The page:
Style Over Substance?: Understanding the evolution of acting styles

I appreciate all of your comments on my previous post.  You have inspired me to take on a little project.   I have decided to start exploring acting on a deeper level in order to open up a conversation with actors (and other readers) about the state of contemporary acting and performance.  First up, I’d like to explore the evolution of acting styles. Most people who have studied acting are aware of the shifts in acting styles that have occurred over the years.  Some changes have been drastic, while others have been more subtle.  As a result, actor training has changed over time as well and the invention of film, video, and new media have had an irrevocable effect on the evolution of acting.  Let’s take a trip through the last 60 years or so by exploring different portrayals of Hamlet.

I remember watching Laurence Olivier’s Oscar winning performance in Hamlet when I was in high school.  My brother walked in and watched with me for a while, but he was not enthralled.  He told me that Olivier’s lauded performance was boring and melodramatic.  I said, that he was acting in a particular style.  My brother curtly noted that the “style” was bad acting.  In 1948, this performance was almost universally praised, but if an actor playing Hamlet today performed in this manner it wouldn’t go over so well.  Olivier had extensive classic training and by this time was an accomplished actor of stage and screen.  His classical training is evident in this performance, but over time our expectations have changed.  He uses the internal monologue to show us an introspective Hamlet.  His positioning makes it clear that he is of a melancholy humor.  What do you think of his performance now?

Fast forward 16 years to Richard Burton’s seminal performance as Hamlet onstage.  This performance was captured on film for posterity.  The acting style has evolved from Olivier’s introspective performance.  Burton’s Hamlet has a more muscular approach.  He relies less on the classical style of playing the melancholic humor, instead he brings a thoughtful and robust virility to his Hamlet.  His Hamlet attacks the language where Olivier caressed it.  Burton burst with vitality and brings both light and shade to his words.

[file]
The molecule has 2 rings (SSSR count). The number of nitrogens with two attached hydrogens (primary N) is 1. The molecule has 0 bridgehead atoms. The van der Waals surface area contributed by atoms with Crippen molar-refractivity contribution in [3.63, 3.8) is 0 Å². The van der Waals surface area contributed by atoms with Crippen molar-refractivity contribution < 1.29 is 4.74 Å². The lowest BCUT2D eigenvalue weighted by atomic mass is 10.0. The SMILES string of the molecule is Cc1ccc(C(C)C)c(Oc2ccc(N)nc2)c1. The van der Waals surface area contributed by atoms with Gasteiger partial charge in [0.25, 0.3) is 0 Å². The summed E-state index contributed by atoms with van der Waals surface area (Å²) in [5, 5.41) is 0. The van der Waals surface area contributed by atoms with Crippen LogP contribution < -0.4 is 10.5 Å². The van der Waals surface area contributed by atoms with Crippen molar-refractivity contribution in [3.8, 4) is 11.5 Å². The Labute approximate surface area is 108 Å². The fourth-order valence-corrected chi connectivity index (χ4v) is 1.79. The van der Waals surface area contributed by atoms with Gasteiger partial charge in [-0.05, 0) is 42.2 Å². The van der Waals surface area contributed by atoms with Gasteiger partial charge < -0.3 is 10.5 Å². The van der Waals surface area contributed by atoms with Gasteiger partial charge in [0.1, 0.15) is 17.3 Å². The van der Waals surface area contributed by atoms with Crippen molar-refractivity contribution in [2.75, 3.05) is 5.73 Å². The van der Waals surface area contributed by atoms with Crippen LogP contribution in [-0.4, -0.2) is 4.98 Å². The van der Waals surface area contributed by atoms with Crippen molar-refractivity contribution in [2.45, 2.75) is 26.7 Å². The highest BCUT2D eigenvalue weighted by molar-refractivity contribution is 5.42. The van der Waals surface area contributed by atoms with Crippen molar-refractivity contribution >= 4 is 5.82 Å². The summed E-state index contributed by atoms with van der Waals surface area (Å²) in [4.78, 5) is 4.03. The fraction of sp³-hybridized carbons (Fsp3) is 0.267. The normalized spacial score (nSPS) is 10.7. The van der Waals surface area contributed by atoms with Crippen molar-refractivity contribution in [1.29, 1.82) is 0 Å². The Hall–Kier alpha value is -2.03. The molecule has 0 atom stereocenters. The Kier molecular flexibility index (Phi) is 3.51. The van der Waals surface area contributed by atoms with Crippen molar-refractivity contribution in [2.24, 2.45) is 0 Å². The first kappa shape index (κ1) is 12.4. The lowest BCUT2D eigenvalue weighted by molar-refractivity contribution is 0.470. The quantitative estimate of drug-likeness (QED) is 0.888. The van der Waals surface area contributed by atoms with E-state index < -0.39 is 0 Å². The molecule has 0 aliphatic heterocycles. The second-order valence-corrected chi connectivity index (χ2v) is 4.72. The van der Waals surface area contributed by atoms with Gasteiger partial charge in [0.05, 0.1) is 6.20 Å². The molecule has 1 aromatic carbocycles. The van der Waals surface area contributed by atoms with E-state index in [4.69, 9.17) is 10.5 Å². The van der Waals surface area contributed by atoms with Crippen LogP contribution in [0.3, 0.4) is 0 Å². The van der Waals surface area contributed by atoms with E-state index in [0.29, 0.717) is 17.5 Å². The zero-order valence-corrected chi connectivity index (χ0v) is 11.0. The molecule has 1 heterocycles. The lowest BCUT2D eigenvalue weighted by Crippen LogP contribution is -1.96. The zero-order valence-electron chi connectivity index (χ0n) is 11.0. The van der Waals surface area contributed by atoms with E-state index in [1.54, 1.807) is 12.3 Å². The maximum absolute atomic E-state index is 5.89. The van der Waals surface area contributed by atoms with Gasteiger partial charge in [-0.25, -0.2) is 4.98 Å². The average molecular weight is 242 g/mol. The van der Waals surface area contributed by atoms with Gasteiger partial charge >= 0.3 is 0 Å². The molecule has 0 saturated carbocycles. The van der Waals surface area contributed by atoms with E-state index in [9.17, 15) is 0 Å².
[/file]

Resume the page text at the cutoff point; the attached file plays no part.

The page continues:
In 1980, Derek Jacobi took on the role and brought a surprisingly different take to the melancholy Dane.  His frailty and vulnerability are on display in this performance.  His Hamlet is softer and he (or the director) makes the choice to directly address the viewer in an almost disarming manner.   Jacobi plays with the poetry of the words and coos the speech with a soothing tone.  He seems almost frightened and childlike: this is a direct contradiction to Burton’s more forceful Hamlet.

Ethan Hawke took on Hamlet almost 20 years later.  His portrayal is very much of its time.  He is the slacker Hamlet.  He too (or  the director) engages the voiceover technique that Olivier used, but his Hamlet is trapped in the banal monotony of a video store while Olivier was perched at the edge of an angry sea.  His is an apathetic Hamlet who has been numbed by a world full of constant stimulation.  Hawke’s Hamlet might as well be reciting a shopping list or the alphabet.  The words are almost superfluous.  He embraces minimalism and speaks the words with little inflection.

Which brings us to David Tennant’s RSC Hamlet from a year ago.  Tennant imbues each word with meaning.  While Burton and Olivier relied heavily on physicality, Tennant allows his vocal work to reveal Hamlet’s true mind.  His direct address is more menacing than Jacobi’s and he leaves a haunting impression.  Today, Tennant’s Hamlet feels modern, but in 10 years will it seem as dated as Hawke’s performance?